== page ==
I never made it to the morning yoga sessions, but I stayed out late enough to catch Lil Wayne.
To be honest, though, I didn't even know there was yoga.
The News Sentinel changed things up a bit last year by tapping me, a crime beat reporter, to deliver fish-out-of-water dispatches from the 10th annual Bonnaroo Music and Arts Festival in Manchester, Tenn.
I mean, I'm no music critic, but I'd been to plenty concerts. I have as healthy an addiction to iTunes as the next guy.
But to actually be set loose with a press pass at what's become among the most popular four days of freakiness on the summer festival circuit was, well, kinda overwhelming.
I showed up 10 years into a sold-out party still going strong. A decade's worth of incredible appearances — James Brown, Radiohead, a Police reunion — already were memorialized in graffiti along the walls that flank the main stages.
I was lucky to get my bearings amid the This, That and the Other tents, and find somewhere to plug in my laptop backstage.
Not that I'll ever convince anyone how rough I had it: An incredibly eclectic mix of 150 artists and other distractions spread over some 15 hours of performances each day. Rubbing elbows with rock stars in a Middle Tennessee cow pasture. Surveying the popularity of body paint versus bikini tops among festivalgoers.
It's obvious now why News Sentinel entertainment writer Wayne Bledsoe and photographer Saul Young got burnt out on covering this gig after only the first nine years.
And both of them, apparently, are still catching their breath. So they're sending me, along with KNS photographer Adam Brimer and visuals editor Jigsha Desai, back to capture another year of the weird and wonderful, Thursday, June 7 through Sunday, June 10.
In hindsight, I'm sure I barely caught a glimpse of the breadth that is Bonnaroo my first time around.
Although I did see plenty of random, memorable stuff. Like comedian Lewis Black's pasty white legs. For whatever reason I guess I didn't expect such a serious man to ever wear cargo shorts.
Then again, there's something to be said for the heat. It topped 90 degrees every day of the 2011 festival, with barely a passing drizzle of rain.
I remember how the sodded grounds gave way to drifting clouds of dust, kicked up as the crowds shuffled from one show to the next.
It also made sunglasses and bandanas a popular pair of accessories among the 80,000 or so attendees — like roving bands of Wild West bandits, but with sandals and tie-dye shirts. And a lot positivity.
That was the other big, memorable thing. The dust, the delirium from the heat, the constant buzz of helicopters ferrying artists in and out, the wafting pot smoke. It gave the whole thing a vaguely "Apocalypse Now" vibe. Albeit less apocalyptic and much more life-affirming.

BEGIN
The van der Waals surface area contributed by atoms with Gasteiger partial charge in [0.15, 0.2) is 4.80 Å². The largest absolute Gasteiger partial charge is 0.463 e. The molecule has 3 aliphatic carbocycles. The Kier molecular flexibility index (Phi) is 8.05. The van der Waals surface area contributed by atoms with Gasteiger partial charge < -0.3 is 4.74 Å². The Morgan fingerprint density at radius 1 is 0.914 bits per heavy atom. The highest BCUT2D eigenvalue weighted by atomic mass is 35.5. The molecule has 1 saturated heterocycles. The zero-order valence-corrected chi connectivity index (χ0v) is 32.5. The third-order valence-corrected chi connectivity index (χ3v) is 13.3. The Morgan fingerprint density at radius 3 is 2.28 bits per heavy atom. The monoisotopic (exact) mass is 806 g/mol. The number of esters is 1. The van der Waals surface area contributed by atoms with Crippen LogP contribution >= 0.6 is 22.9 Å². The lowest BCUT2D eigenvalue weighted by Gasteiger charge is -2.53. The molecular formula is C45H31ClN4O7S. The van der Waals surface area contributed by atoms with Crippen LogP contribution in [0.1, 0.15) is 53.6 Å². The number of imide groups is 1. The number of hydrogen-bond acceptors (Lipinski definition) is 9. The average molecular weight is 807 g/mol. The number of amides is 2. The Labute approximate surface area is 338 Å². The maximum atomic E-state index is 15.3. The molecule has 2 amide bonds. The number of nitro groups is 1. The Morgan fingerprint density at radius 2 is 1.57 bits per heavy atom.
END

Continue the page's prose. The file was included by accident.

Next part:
Because despite the weather, people tended to take it all in stride (or just take off another piece of clothing.) Either way, they were happy to be there.
Speaking of grass, organizers are promising a much greener, lusher Bonnaroo this year with a fresh layer of Bermuda sod planted throughout the 700-acre site. They've planted 110 indigenous trees as well, although they're not likely to offer much added shade yet as they're only saplings. (Try not to hug them too hard, guys.) Other than the latest horticulture, 2012 also offers the return of Radiohead to Coffee County, along with fellow headliners Phish, the Red Hot Chili Peppers, recent Grammy winner Bon Iver, Ludacris and a 50th anniversary reunion of the Beach Boys, Brian Wilson included.
There's also '70s shock-rocker Alice Cooper, who, hopefully, can set up his elaborate stage show faster than Kayne West could in 2008. (Hint: Don't bring a full-size spaceship, Alice.) And in keeping with Bonnaroo's talent for assembling a takes-all-kinds spectrum of music, there's the recently announced addition of Kenny Rogers. As in, the card-gamblin' stratospheric superstar himself — an island in the stream of country music.
Scattered between those polars of awesome are all kinds of other stuff, much of which I missed my first year.
Such as the 24-hour, air-conditioned Cinema Tent. Or the Comedy Theatre, with appearances by Aziz Ansari and Steven Wright. Or sign up for an all-day workshop in break dancing, or musical instrument building or gardening.
Plus, of course, the Morning Wellness program's daily yoga sessions, which ramp up just a few hours after they close the all-night, headphones-only Silent Disco.
Jigsha, Adam and I will try our best to capture a bit of all of it with online updates and features each day about random celebrity sightings, memorable set lists and dehydrated college kids trying to break dance.
So make sure to keep up with us, especially if you can't make it to Manchester yourself.
Otherwise, see you at yoga.
© 2012, Knoxville News Sentinel Co.
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